Gwaine knows that Arthur is not only speaking on Merlin’s behalf, but on his own as well, and it is as close to an apology as Arthur will ever make him, but it is enough. When Arthur walked away that day in the training room, mute and temperamental like a different man entirely, Gwaine had seriously considered packing up and leaving. Now, as he watches Arthur walk away again, he is glad he didn’t. Not only is Arthur returning to normal, but Gwaine has, over the past few weeks, realised just how close he is to his fellow knights, as they have spent evening after evening sharing their worries about their Captain over mugs of ale. This fellowship is something he never thought he would experience. He never thought he would find a place, not to mention a King, that he would be willing to lay down his life for. He doesn’t ever want to let go of this.

Later, in the solitude of his room, Gwaine peels off his wet clothes, hangs away his chainmail, and washes up before dressing in the clothes he will be wearing for the feast tonight. A fine green shirt under his favourite leather jacket, and the new boots Arthur gave him for an early Christmas present. The King gives presents to all his knights, and though many of them must, by necessity, be picked out by others, a few will come from Arthur himself, and this one did. The boots make up the rest of the apology; they are finer and more expensive than anything Arthur has given away before.

Gwaine puts them on, stands up from his bed and stamps his feet to make sure the fit is right. He wasn’t aware of just how worn his old boots were until he felt the snug, sturdy grip of the new ones, and the feelings brings him a simple happiness that warms him through.

After snagging a bite to eat from the kitchens, he ends up in the music room, where there is always life these days. Lady Mary is currently singing, accompanied by a harpist, and several lordlings are lounging on the many chairs and sofas, listening with varying degrees of genuine musical interest. Lady Mary’s eyes are on Arthur though, her smiles and her gestures all for him, and he looks like he wishes he could run away and hide somewhere. He is hovering distractedly by the game board where Merlin is playing against Percival. Merlin seems to be losing rather spectacularly, more focused on pretending not be bothered by the attention Arthur is getting from the lady, than on working out a playing strategy.

Gwaine shakes his head and goes to help him out.

On a sofa by the brightly burning fireplace, Guinevere is sitting with Lady Brangaine, Mary’s mother. Gwen is mending a pair of Elyan’s trousers. She ought to be doing embroidery or something else appropriate, but she would rather be useful. Luckily, Lady Brangaine is the kind of woman who appreciates honesty over propriety.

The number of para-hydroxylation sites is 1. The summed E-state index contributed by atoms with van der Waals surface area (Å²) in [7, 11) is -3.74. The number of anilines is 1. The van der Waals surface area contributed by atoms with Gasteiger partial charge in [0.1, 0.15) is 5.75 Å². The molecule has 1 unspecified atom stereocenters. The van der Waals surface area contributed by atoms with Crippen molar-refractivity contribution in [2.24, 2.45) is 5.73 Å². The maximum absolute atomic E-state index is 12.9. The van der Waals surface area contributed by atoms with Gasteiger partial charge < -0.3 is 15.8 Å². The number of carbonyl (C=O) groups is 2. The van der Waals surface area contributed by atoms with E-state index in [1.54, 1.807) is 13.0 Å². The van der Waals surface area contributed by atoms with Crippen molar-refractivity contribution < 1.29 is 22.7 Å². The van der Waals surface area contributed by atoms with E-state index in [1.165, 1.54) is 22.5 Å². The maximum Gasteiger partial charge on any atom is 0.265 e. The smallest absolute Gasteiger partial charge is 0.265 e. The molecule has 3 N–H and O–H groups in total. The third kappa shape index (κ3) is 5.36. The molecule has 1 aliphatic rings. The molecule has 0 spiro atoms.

The lady puts her hot cider aside with a sigh, and watches her daughter with a regretful sort of fondness in her expression.

“Well. She can sing, I will give her that. None of her sisters can boast of that.”

Guinevere pretends to be very intent on her work, while trying to think of something tactful to say. “I am sure Lady Mary has many accomplishments.”

“I would rather she had a sharp mind and a larger portion of modesty,” the lady says bluntly. She smiles conspiratorially at Guinevere. “She takes rather too much after her father.”

Guinevere smiles into her lap. She needn’t encourage the old lady, entertaining though she is.

Mary does have her talents, though. She is very pretty for one, with her dark brown hair shining in the firelight, her delicate hands clasped at her slim waist, and her large, almond eyes drawing her audience in. She also does have quite a lovely voice; clear and steady. Unfortunately, she is spoiling the effect somewhat by staring rather too resolutely at Arthur, who in turn is focusing fervently on the game that Merlin is currently losing.

The King says something, and Merlin makes a reply that causes the men around the game board to laugh, and Lady Mary’s eyes to narrow.

Gwen focuses on her mending.

She can feel Lady Brangaine’s sharp eyes on her. “I have tried to tell Mary that the King will not take her for a wife, but she won’t listen to me.”

“She has as good a chance as anyone,” Gwen says without looking up from her work. “I am sure His Majesty is considering marriage.” There are rather too many rumours to the contrary going around already, though only Arthur’s closest friends know about him and Merlin. How long their secrecy will last is anybody’s guess though. “He knows the people would welcome a queen ... and an heir.”

Lady Brangaine gives Arthur a long look. “They would,” she says simply.

When the song ends, Lady Mary is quickly at Arthur’s side. She drapes herself on his arm, gestures as if she finds the room too hot, and obviously requests that he accompany her outside. Arthur looks momentarily panicked, before he resigns himself to his fate, gives the lady a quick bow and escorts her away. At the last moment, he turns his head and barks an order at Merlin, who stands up so fast he bangs into the game board and almost topples it, before running out the door after the couple.